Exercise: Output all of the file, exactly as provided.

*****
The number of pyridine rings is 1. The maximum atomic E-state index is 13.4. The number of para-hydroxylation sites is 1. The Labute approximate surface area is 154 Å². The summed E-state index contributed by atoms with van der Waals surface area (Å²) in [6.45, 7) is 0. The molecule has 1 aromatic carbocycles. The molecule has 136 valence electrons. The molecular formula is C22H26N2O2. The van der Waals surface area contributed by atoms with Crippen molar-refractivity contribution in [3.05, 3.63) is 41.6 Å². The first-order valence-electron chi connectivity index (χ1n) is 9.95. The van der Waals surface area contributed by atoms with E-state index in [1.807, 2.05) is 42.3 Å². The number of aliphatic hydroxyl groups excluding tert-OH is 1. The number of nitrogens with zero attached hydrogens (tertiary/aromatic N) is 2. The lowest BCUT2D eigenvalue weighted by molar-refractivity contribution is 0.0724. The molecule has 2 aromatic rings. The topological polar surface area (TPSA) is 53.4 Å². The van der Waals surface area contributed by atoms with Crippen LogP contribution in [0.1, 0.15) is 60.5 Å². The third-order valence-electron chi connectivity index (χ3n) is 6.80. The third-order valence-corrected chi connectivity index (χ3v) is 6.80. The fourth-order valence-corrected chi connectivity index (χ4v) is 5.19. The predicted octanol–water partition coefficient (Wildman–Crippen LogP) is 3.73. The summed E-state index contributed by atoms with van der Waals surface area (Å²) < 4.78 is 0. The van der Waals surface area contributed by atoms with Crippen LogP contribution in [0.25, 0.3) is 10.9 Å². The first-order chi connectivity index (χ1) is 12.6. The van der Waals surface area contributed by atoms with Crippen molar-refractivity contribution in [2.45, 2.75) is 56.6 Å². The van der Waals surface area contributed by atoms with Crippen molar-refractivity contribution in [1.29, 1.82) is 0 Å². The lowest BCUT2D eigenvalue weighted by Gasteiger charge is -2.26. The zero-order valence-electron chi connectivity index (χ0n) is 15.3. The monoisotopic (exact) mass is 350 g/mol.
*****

The number of pyridine rings is 1. The maximum atomic E-state index is 13.4. The number of para-hydroxylation sites is 1. The Labute approximate surface area is 154 Å². The summed E-state index contributed by atoms with van der Waals surface area (Å²) in [6.45, 7) is 0. The molecule has 1 aromatic carbocycles. The molecule has 136 valence electrons. The molecular formula is C22H26N2O2. The van der Waals surface area contributed by atoms with Crippen molar-refractivity contribution in [3.05, 3.63) is 41.6 Å². The first-order valence-electron chi connectivity index (χ1n) is 9.95. The van der Waals surface area contributed by atoms with E-state index in [1.807, 2.05) is 42.3 Å². The number of aliphatic hydroxyl groups excluding tert-OH is 1. The number of nitrogens with zero attached hydrogens (tertiary/aromatic N) is 2. The lowest BCUT2D eigenvalue weighted by molar-refractivity contribution is 0.0724. The molecule has 2 aromatic rings. The topological polar surface area (TPSA) is 53.4 Å². The van der Waals surface area contributed by atoms with Crippen LogP contribution in [0.1, 0.15) is 60.5 Å². The third-order valence-electron chi connectivity index (χ3n) is 6.80. The third-order valence-corrected chi connectivity index (χ3v) is 6.80. The fourth-order valence-corrected chi connectivity index (χ4v) is 5.19. The predicted octanol–water partition coefficient (Wildman–Crippen LogP) is 3.73. The summed E-state index contributed by atoms with van der Waals surface area (Å²) < 4.78 is 0. The van der Waals surface area contributed by atoms with Crippen LogP contribution in [0.25, 0.3) is 10.9 Å². The first-order chi connectivity index (χ1) is 12.6. The van der Waals surface area contributed by atoms with Crippen molar-refractivity contribution in [2.45, 2.75) is 56.6 Å². The van der Waals surface area contributed by atoms with Crippen molar-refractivity contribution in [1.29, 1.82) is 0 Å². The lowest BCUT2D eigenvalue weighted by Gasteiger charge is -2.26. The zero-order valence-electron chi connectivity index (χ0n) is 15.3. The monoisotopic (exact) mass is 350 g/mol.